Composition

Propylene: Propylene is a simple individual molecule, an alkene.

Polypropylene: Polypropylene is a polymer containing a large number of repeating units.

Saturation

Propylene: Propylene is an unsaturated compound due to the presence of a double bond.

Polypropylene: Polypropylene is a saturated compound and there are double bonds or triple bonds.

Hybridization of Carbon Atoms

Propylene: Propylene has both sp2 and sp3 hybridized carbon atoms.

Polypropylene: Polypropylene has only sp3 hybridized carbon atoms.

Molar Mass

Propylene: Molar mass of propylene is 42.08 g/mol.

Polypropylene: Polypropylene has a molar mass of 42.08 g/mol for one of its repeating unit.

Tacticity

Propylene: Tacticity is absent in propylene.

Polypropylene: Tacticity is present in polypropylene.

Major Uses

Propylene: Propylene is mainly used as a monomer for the production of polymers and other compounds such as propenoic acid, propenonitrile, etc.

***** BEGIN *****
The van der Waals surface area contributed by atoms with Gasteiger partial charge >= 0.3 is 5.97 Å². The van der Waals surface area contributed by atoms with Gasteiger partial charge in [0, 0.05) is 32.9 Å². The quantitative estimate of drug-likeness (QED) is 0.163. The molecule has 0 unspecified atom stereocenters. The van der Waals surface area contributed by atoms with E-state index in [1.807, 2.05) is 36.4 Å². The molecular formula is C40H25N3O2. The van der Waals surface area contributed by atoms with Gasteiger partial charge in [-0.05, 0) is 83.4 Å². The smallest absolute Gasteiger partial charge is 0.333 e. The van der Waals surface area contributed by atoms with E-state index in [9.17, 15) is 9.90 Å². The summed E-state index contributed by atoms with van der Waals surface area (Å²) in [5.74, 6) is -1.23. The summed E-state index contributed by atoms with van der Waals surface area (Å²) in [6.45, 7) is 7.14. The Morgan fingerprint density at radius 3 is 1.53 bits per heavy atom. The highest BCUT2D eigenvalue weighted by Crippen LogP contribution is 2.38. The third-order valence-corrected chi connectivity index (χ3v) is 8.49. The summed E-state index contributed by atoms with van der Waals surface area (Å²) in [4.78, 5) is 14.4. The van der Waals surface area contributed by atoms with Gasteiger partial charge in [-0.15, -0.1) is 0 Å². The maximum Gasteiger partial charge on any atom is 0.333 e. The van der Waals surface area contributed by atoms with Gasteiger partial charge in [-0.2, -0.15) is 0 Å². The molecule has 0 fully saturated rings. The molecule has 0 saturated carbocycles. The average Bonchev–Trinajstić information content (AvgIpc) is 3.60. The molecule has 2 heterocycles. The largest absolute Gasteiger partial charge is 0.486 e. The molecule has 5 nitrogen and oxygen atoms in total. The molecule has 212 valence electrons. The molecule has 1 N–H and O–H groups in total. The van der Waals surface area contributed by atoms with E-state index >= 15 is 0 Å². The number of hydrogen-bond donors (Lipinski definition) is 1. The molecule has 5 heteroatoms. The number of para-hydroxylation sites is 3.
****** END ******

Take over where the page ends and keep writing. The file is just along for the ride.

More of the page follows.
Polypropylene: Polypropylene is used as films for food packaging, in the textile industry (for the production of carpets, etc.), production of consumer goods, etc.

Conclusion

Polypropylene is the polymer produced from the propylene monomer via addition polymerization. Propylene is capable of undergoing this polymerization due to the presence of a double bond, which makes propylene reactive. The main difference between propylene and polypropylene is that propylene is a simple molecule whereas polypropylene is a giant, macromolecule.

Reference:

1. Lazonby, John. “Propene (Propylene).” The Essential Chemical Industry online, .
2. “Propene.” Wikipedia, Wikimedia Foundation, 23 Jan. 2018, .

Image Courtesy:

1. “Propylene-3D-balls” By Ben Mills and Jynto – Derivative of File:Cis-but-2-ene-3D-balls.png (Public Domain) via
2. “Polypropylene” By Ed (Edgar181) – Own work, Public Domain) via

About the Author: Madhusha

Madhusha is a BSc (Hons) graduate in the field of Biological Sciences and is currently pursuing for her Masters in Industrial and Environmental Chemistry. Her interest areas for writing and research include Biochemistry and Environmental Chemistry.